Incorporating the Bromyard Downs, the North East Herefordshire Hills rise up above Bromyard.
Meandering south from Leominster to Hereford, the Lugg and its floodplain contain the largest Lammas meadows in the UK.
The Malverns are a majestic high ridge, set against foothills of fields, copses and orchards, once the hunting chase of the Bishop of Hereford.
An intimate landscape of woodlands, commons, grasslands and orchards defined by encircling ridges of Silurian Limestone.
Herefordshire Wildlife Trust reserves form the core of an intricate web of small grasslands, overgrown hedges, coppice plots, woodlands, quarries and cliffs.
A pastoral upland-fringe landscape of commons, small fields, hedges and brooks, with some stunning grasslands and brooks.
Conifer covered, steep-sided hills above incised river valleys with remnant open common, Chase and wood pasture.
Creating Living Landscapes for Herefordshire
Illustration: Susannah English
A Living Landscape is a recovery plan for nature championed by The Wildlife Trusts since 2006. It is a new way of thinking about how we manage land to do more for wildlife, people and the economy.
Isolated fragments of wildlife-rich land
Outside of a very few places, natural habitats have been lost on an unprecedented scale and many species, both common and rare, are in long-term decline. As the demand for land for agriculture, housing and development has increased, so the room for wildlife and natural processes has decreased. Together HWT’s 57 reserves cover only around 340 hectares of Herefordshire. The average reserve size is 5.7 ha and many are surrounded by intensively managed land and could be considered isolated islands.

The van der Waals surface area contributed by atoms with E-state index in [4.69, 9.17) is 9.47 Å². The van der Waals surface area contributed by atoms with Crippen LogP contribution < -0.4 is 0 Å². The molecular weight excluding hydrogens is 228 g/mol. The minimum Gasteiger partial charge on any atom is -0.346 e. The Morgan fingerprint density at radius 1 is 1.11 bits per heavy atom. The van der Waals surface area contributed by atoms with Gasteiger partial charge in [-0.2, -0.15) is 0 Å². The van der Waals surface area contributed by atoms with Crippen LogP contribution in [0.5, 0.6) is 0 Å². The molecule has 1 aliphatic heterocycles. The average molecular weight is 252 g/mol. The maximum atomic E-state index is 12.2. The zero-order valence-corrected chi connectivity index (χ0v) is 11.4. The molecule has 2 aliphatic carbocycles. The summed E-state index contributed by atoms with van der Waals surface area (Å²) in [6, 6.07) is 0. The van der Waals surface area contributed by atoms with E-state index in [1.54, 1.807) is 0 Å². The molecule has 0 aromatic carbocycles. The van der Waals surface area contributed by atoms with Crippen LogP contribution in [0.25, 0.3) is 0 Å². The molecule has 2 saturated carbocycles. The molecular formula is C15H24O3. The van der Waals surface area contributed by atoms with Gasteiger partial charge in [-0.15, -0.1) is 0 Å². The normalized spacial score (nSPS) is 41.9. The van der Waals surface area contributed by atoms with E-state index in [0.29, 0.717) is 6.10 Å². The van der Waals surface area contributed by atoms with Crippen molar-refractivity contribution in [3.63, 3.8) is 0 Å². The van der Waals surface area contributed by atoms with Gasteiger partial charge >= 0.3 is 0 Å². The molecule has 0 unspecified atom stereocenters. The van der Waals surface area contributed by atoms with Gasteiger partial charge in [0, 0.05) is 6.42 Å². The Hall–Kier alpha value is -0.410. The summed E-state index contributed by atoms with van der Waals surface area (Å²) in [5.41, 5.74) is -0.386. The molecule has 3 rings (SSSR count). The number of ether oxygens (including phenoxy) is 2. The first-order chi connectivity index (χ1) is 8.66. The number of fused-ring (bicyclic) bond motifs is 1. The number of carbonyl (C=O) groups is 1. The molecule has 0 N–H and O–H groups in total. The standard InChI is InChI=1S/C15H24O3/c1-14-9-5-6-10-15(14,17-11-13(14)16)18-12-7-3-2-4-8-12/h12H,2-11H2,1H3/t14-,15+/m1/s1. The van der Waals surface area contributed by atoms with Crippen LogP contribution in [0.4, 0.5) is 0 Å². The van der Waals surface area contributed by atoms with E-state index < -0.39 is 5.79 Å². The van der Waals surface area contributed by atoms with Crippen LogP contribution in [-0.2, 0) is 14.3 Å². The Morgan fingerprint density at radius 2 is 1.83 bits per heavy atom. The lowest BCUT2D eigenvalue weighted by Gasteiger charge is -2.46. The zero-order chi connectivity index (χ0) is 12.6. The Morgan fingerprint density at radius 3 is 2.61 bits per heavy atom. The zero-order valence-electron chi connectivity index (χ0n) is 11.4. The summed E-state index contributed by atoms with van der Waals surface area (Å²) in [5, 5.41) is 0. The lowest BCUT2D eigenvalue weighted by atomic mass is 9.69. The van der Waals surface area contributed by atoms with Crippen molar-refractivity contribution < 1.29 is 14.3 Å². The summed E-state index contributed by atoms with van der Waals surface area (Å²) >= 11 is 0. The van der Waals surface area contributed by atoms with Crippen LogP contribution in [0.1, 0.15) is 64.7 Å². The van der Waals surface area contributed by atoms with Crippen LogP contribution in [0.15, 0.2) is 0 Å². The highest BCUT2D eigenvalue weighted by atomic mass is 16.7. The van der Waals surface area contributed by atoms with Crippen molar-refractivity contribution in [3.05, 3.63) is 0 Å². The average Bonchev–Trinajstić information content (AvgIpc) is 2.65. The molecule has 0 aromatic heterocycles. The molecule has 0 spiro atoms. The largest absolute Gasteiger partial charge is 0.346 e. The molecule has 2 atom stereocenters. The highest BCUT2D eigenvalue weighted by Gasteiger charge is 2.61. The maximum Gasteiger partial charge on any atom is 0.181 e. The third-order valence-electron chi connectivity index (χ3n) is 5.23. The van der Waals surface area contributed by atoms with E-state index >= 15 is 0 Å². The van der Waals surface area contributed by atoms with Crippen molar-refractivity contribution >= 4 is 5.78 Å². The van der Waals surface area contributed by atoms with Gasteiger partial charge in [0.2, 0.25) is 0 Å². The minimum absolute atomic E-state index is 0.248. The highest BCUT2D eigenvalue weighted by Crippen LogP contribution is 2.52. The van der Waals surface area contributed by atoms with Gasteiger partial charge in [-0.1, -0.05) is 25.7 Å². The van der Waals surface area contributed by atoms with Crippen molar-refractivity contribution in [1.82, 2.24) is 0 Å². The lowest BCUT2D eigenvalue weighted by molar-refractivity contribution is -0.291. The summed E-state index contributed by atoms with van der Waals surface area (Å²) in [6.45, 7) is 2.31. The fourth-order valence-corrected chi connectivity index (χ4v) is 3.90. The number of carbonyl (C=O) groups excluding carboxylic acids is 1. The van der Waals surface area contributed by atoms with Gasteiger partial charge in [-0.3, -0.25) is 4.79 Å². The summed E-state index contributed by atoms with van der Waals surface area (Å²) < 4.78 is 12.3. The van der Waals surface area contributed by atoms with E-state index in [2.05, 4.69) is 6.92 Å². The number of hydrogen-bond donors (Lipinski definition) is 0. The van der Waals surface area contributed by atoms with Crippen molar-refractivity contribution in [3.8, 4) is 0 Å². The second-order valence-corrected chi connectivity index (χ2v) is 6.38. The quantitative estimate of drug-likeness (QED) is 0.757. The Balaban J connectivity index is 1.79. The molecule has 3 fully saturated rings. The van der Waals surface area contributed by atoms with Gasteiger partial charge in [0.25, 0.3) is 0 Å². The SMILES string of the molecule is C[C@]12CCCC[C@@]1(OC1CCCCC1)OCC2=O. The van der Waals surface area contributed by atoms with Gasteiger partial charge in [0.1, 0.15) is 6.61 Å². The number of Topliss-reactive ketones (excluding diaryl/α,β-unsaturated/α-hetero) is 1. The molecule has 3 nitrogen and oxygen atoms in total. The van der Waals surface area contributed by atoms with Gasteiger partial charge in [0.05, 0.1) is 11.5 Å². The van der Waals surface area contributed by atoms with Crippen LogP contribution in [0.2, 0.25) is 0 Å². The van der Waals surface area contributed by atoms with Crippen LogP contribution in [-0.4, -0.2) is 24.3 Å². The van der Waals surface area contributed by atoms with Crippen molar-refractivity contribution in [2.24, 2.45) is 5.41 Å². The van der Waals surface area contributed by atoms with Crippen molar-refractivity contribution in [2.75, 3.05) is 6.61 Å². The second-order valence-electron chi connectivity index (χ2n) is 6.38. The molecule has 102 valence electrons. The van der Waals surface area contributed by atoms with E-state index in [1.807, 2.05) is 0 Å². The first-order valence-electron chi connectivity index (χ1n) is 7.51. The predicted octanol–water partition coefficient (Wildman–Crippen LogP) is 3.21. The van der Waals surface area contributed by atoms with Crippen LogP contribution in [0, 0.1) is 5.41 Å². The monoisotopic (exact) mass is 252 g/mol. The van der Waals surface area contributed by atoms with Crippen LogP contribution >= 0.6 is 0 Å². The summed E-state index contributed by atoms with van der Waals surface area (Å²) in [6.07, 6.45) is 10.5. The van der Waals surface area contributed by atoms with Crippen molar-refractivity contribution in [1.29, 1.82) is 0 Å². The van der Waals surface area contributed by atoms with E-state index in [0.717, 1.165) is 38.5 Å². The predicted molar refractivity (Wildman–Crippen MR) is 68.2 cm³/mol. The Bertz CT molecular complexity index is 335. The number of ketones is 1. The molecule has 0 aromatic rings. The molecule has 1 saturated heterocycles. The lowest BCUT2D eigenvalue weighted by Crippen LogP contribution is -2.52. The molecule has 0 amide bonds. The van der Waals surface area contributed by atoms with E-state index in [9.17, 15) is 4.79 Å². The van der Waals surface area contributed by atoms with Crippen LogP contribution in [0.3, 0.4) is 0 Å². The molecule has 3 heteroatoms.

These isolated areas of protected land are now the basic minimum we need to conserve nature into the future. The founders of many Wildlife Trusts fought to save these special places - woods, marshes, meadows, moorland - but these were emergency measures, taken against a tide of widespread destruction to our natural habitats; refuges from which it was always hoped that nature would re-emerge when the time was right.
A Living Landscape is an ecologically functioning landscape (such as a river catchment) that can adapt to climate change; provide resilience and connectivity for wildlife; access, enjoyment and inspiration for people and a sustainable, low carbon contribution to the economy.
In a Living Landscape...
.....wildlife is abundant and flourishing, both in the countryside and our towns and cities
.....whole landscapes and ecosystems are restored
.....wildlife is able to move freely through these landscapes and adapt to the effects of climate change
.....communities benefit fully from the fundamental services that healthy ecosystems provide
.....everyone has access to wildlife-rich green spaces and can enjoy and be inspired by the natural world
To achieve our vision for Living Landscapes, where wildlife is flourishing and recovering from past decline, now we need to think bigger and longer-term and build on the foundations laid by the work of past generations of conservationists. We need to work with partners, landowners and local communities to restore these natural landscapes.
Herefordshire is a predominantly rural county and has great scope for this approach to conservation. It is more wooded than any other area in the West Midlands and has over 2,500 hectares of common land. Alongside HWT’s many reserves, there are many sites that are managed for conservation by other organisations and individuals. Our priority now is to act on a broader front to minimise the isolation of our reserves and to restore, recreate and reconnect Herefordshire’s habitats.
In Herefordshire, we have identified 7 areas which can be approached as Living Landscapes. Doward , Lugg Valley, North East Herefordshire Hills, North West Herefordshire Uplands, Black Mountain Valleys, Malvern Hills and Woolhope Dome. In each area we will work alongside partner organisations and local communities to support truly living landscapes.